8. The Act confers drastic powers upon the appreciate Government and the Central Government to deploy armed forces and to take draconian repressive measures like shoot at sight, use of police force, arrest, detention and deportation, combing of houses, religious places and areas, seizure of all goods or materials or weapons etc. All those provisions do find place in various penal laws in force and the experience is that they have been grossly abused against minorities in communal disturbances even when the minorities are the victims of violence as in Gujarat.
  9. The stringent bail provisions modified by the Act are reproduction of the TADA and POTA provisions and will be abused for indefinite detention of the members of the minority communities.
  10. Most of the provisions are similar to Armed Forces Act in force in Assam against which people's movement is going on.
  11. There is nothing much objectionable about special courts, with a few riders. One is that the criminal justice is under the Central and the State Government - its investigating police and its public or police prosecutors. How to ensure their neutrality, impartiality and objectivity ? The second rider is the quality of the ordinary criminal courts manned by the Judges coming from the common social strata and background. Can you be sure of undiluted commitment to enforce the law without bias or prejudice and without fear and favour ? Where is the guarantee that Gujarat scenario will not repeat again ?
  12. The provisions of compensation by the Courts to the victims are welcome, but with the same limitations and apprehensions as stated above.
  13. Chapter V "Relief and Rehabilitation" is very good and most welcome. But more attention is required to be focused on how to make the Communal Disturbances Relief and Rehabilitation Council function effectively, timely and meaningfully? The Constitution of the Council by the State Government raises many doubts in a situation like Gujarat. The Central Government (provided it is above party or communal considerations) should have greater participation and role in the composition and function of the Council, along with special fund to be created or allocated by it. Many independent persons of recognized eminence are required to be involved in it. A Central independent monitoring machinery is necessary to be included. Complete transparency and continuous supply of information to the public are essential requirements of successful R & R.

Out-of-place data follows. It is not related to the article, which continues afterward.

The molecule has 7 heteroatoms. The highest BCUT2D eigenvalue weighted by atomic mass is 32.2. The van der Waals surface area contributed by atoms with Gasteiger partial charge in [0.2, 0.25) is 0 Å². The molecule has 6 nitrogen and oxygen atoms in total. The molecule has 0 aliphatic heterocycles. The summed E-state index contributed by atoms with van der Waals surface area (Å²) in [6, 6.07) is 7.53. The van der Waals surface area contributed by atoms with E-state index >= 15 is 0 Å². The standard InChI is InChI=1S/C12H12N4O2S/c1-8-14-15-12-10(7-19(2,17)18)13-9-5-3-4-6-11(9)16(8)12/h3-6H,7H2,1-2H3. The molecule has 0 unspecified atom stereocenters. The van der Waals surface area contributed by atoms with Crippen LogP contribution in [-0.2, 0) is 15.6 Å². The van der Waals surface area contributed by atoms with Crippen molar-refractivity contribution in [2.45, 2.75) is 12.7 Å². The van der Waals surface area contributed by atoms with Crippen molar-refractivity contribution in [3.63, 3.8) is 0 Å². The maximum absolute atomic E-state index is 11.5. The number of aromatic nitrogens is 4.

14. What is surprisingly conspicuously absent is the preventive and pre-emptive measures. The best solutions of communal violence is the pre-emptive and preventive measure before time. Very good provisions are to be found in the Atrocities Act. Independent intelligence agencies, designation of a Communally sensitive areas, diffusing steps in case of any rumor mongering of mis-information of small incident, Checking and controlling hate-speeches and propaganda like oral of written, preventive arrests for short period, information cells with open eyes and ears, providing correct and timely information, joint peace committees, enlistment of voluntary orgaisations, and eminent personalities in the locality, higher participatory machinery to supervise, guide, direct and monitor the working of the system are necessary to prevent continued violence and diffuse such Situation. Of course, honesty, integrity bona fide and commitment are required but cannot be guaranteed. But we have to strive. These Measures are the most important part of any strategy of action to suppress communal violence and are required to be separately provided for.